Those who have been reading this blog with any degree of regularity may have noticed that the economies, polities, and geopolitics of the world are in something of a state flux. This is not to say that this is either a positive or negative thing as such events occur from time to time. Therefore, astute followers of such events must be careful about making rigid predictions about how such matters will play out in the future. That being stated, it has recently come to this blogger’s attention that representatives from the so-called BRICS countries (an acronym denoting Brazil, Russia, India, China, and, now apparently, South Africa) are  having a summit. To quote directly from a concisely written article by, On Wednesday April 13, 2011, 5:37 am EDT as posted on Yahoo.com:

SANYA, China (AP) — The leaders of the world’s largest emerging economies gather this week in southern China for what could be a watershed moment in their quest for a bigger say in the global financial architecture.

Thursday’s summit comes at a crucial moment for the expanded five-member bloc known as the BRICS, which groups Brazil, Russia, India, China, and, for the first time, South Africa.

Chinese President Hu Jintao, Brazilian President Dilma Rousseff, Russian President Dmitry Medvedev, Indian Prime Minister Manmohan Singh and South African President Jacob Zuma will attend.

With the G-20 group of major economies seeking to remake parts of the global financial architecture, it’s time for the BRICS to test whether they can overcome internal differences and act as a bloc pursuing common interests.

The ramifications of this meeting could prove historic as the countries noted above, along with those that comprise the Association of Southeast Asian Nations (ASEAN), appear on track to become increasingly economically dynamic in the forthcoming years.     While reading this article, this blogger was especially impressed by this writer’s insightful analysis of the characteristics of the BRICS countries. To continue quoting directly from the aforementioned article:

The five countries are loosely joined by their common status as major fast-growing economies that have been traditionally underrepresented in world economic bodies, such as the International Monetary Fund and the World Bank.

All broadly support free trade and oppose protectionism, although China in particular has been accused of erecting barriers to foreign competition. In foreign affairs, they tend toward nonintervention and oppose the use of force: Of the five, only South Africa voted in favor of the Libyan no-fly zone.

At the time of this writing, the summit noted above would appear to be geared mainly toward economic matters or matters pertaining to the economic realm, but how increasing ties among these nations could impact affairs playing out in the international political arena remains to be seen.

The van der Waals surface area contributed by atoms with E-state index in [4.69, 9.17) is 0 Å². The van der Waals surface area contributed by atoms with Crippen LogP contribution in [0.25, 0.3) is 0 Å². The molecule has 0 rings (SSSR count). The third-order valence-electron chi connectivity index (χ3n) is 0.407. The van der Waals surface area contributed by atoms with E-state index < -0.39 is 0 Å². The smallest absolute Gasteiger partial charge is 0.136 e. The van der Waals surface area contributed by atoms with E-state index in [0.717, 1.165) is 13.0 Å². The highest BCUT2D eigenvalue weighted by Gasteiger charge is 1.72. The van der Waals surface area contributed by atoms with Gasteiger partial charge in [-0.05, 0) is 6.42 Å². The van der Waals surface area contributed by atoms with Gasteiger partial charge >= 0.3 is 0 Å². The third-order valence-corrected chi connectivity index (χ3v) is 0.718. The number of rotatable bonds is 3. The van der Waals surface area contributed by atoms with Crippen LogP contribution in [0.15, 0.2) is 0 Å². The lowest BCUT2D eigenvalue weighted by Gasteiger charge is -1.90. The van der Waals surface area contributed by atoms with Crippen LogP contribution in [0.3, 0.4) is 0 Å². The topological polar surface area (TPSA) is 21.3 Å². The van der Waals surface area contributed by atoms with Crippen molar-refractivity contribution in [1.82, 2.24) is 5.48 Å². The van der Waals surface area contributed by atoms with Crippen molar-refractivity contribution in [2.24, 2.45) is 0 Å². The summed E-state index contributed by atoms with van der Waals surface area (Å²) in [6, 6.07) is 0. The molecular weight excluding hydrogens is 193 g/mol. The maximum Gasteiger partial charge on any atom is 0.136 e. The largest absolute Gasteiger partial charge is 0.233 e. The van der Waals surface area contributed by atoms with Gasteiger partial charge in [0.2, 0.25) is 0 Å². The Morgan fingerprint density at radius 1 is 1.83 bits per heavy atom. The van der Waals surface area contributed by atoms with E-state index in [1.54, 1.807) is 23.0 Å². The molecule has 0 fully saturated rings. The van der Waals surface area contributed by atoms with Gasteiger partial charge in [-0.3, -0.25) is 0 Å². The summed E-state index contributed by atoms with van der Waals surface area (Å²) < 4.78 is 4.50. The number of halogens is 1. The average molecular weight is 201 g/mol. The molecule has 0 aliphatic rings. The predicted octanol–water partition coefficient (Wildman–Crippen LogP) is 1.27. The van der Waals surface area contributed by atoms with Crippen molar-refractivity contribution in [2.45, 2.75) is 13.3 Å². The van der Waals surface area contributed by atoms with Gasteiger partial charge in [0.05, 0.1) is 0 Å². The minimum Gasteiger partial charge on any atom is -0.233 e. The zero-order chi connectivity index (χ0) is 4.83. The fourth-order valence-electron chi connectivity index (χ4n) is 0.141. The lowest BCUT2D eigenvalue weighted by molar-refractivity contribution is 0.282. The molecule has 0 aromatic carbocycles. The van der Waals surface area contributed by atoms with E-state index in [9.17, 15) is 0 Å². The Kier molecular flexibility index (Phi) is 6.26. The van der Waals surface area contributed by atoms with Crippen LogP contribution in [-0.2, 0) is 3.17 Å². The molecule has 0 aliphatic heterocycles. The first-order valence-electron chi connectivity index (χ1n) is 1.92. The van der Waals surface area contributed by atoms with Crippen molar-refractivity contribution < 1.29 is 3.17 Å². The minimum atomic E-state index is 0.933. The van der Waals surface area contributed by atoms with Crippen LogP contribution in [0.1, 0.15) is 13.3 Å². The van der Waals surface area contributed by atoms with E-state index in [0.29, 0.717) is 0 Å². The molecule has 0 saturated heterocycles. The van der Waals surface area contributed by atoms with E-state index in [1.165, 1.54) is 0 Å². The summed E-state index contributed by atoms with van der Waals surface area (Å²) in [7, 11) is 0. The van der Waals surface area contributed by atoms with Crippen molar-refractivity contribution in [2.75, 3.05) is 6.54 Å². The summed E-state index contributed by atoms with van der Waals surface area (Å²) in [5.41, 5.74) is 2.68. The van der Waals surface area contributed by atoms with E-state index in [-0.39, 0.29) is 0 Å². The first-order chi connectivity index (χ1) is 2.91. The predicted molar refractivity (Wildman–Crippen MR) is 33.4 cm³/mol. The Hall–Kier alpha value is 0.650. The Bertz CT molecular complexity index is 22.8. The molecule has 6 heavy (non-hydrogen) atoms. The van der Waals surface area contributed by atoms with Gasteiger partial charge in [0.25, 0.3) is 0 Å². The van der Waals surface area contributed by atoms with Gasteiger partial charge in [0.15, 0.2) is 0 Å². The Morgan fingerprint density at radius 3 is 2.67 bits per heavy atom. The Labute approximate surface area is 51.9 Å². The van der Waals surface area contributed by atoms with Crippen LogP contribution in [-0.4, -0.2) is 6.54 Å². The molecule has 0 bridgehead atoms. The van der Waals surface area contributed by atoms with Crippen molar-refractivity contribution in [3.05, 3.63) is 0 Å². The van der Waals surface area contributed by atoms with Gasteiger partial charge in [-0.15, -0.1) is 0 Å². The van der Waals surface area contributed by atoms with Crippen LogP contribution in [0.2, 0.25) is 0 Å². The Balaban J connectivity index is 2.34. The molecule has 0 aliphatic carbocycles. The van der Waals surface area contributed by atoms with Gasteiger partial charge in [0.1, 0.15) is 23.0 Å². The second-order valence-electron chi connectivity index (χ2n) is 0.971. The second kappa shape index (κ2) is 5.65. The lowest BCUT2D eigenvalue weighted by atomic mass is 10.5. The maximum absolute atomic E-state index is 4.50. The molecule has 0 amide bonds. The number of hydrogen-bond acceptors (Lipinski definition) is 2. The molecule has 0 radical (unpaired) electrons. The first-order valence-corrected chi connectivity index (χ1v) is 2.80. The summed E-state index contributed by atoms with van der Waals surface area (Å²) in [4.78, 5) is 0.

On a related note, Stock Exchanges in some of the Nations which compose the Association of Southeast Asian Nations (ASEAN), including Thailand, have recently announced collaborations apparently referred to as ASEAN Brand Identity, an ASEAN Exchanges website, and ASEAN Stars. In following up on that story it would appear that the ASEAN Exchanges website is now live, to quote directly from the website AsiaToday.com:

Launched today was the ASEAN Exchanges website (www.aseanexchanges.org) that will feature the ASEAN Stars and other ASEAN centric products and initiatives giving investors an integrated single-window view into the ASEAN capital market; a market that has a combined market capitalisation of approximately USD1.8 trillion and participation of more than 3,000 companies. Some of these companies are the largest and most dynamic companies in the world including leaders in finance and banking, telecommunications, commodities, automotive manufacturing and other industrial sectors.

The administration of this blog highly recommends that readers click upon the hyperlinks above to learn more details about these issues and the various exchanges within the ASEAN region as the whole Southeast Asia area is quickly becoming a vibrant economic force both on a regional and global level.

Meanwhile, it should be noted that the nation of Laos has recently brought a Lao stock exchange online while Cambodia appears poised to take the same steps soon. Even the developing Union of Myanmar (referred to by some as Burma) has signaled interest in the opening of a Myanmar stock exchange. Whether such a development comes to pass remains to be seen. What is clear is that economic relationships are becoming increasingly stratified as economically dictated by the interests of the players in each of the markets of the world. Those interested in such matters are highly encouraged to conduct their own research and come to their own informed conclusions.

For related information please see: US Company Registration or Company in Thailand.